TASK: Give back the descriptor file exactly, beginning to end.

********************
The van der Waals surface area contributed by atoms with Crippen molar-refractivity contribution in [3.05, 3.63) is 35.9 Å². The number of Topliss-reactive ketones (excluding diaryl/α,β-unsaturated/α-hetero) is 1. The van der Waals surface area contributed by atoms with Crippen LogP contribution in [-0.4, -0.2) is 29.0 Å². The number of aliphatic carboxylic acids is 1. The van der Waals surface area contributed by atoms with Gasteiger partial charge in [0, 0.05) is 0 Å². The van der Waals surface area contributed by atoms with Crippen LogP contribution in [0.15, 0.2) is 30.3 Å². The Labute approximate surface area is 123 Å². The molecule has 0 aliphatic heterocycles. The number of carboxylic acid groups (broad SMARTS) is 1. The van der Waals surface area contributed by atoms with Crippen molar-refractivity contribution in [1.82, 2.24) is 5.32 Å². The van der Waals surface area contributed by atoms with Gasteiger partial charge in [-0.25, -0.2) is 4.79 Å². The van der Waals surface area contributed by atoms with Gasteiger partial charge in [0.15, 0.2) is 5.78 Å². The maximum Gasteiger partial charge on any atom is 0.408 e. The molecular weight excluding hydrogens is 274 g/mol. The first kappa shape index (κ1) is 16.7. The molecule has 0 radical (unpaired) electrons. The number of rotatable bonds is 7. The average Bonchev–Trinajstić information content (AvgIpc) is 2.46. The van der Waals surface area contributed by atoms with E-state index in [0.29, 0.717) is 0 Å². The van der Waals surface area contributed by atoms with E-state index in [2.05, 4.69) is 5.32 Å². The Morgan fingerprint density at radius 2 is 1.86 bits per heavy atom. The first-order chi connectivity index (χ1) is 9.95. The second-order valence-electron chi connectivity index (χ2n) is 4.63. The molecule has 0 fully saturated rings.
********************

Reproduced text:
The van der Waals surface area contributed by atoms with Crippen molar-refractivity contribution in [3.05, 3.63) is 35.9 Å². The number of Topliss-reactive ketones (excluding diaryl/α,β-unsaturated/α-hetero) is 1. The van der Waals surface area contributed by atoms with Crippen LogP contribution in [-0.4, -0.2) is 29.0 Å². The number of aliphatic carboxylic acids is 1. The van der Waals surface area contributed by atoms with Gasteiger partial charge in [0, 0.05) is 0 Å². The van der Waals surface area contributed by atoms with Crippen LogP contribution in [0.15, 0.2) is 30.3 Å². The Labute approximate surface area is 123 Å². The molecule has 0 aliphatic heterocycles. The number of carboxylic acid groups (broad SMARTS) is 1. The van der Waals surface area contributed by atoms with Crippen molar-refractivity contribution in [1.82, 2.24) is 5.32 Å². The van der Waals surface area contributed by atoms with Gasteiger partial charge in [-0.25, -0.2) is 4.79 Å². The van der Waals surface area contributed by atoms with Gasteiger partial charge in [0.15, 0.2) is 5.78 Å². The maximum Gasteiger partial charge on any atom is 0.408 e. The molecular weight excluding hydrogens is 274 g/mol. The first kappa shape index (κ1) is 16.7. The molecule has 0 radical (unpaired) electrons. The number of rotatable bonds is 7. The average Bonchev–Trinajstić information content (AvgIpc) is 2.46. The van der Waals surface area contributed by atoms with E-state index in [0.29, 0.717) is 0 Å². The van der Waals surface area contributed by atoms with E-state index in [2.05, 4.69) is 5.32 Å². The Morgan fingerprint density at radius 2 is 1.86 bits per heavy atom. The first-order chi connectivity index (χ1) is 9.95. The second-order valence-electron chi connectivity index (χ2n) is 4.63. The molecule has 0 fully saturated rings.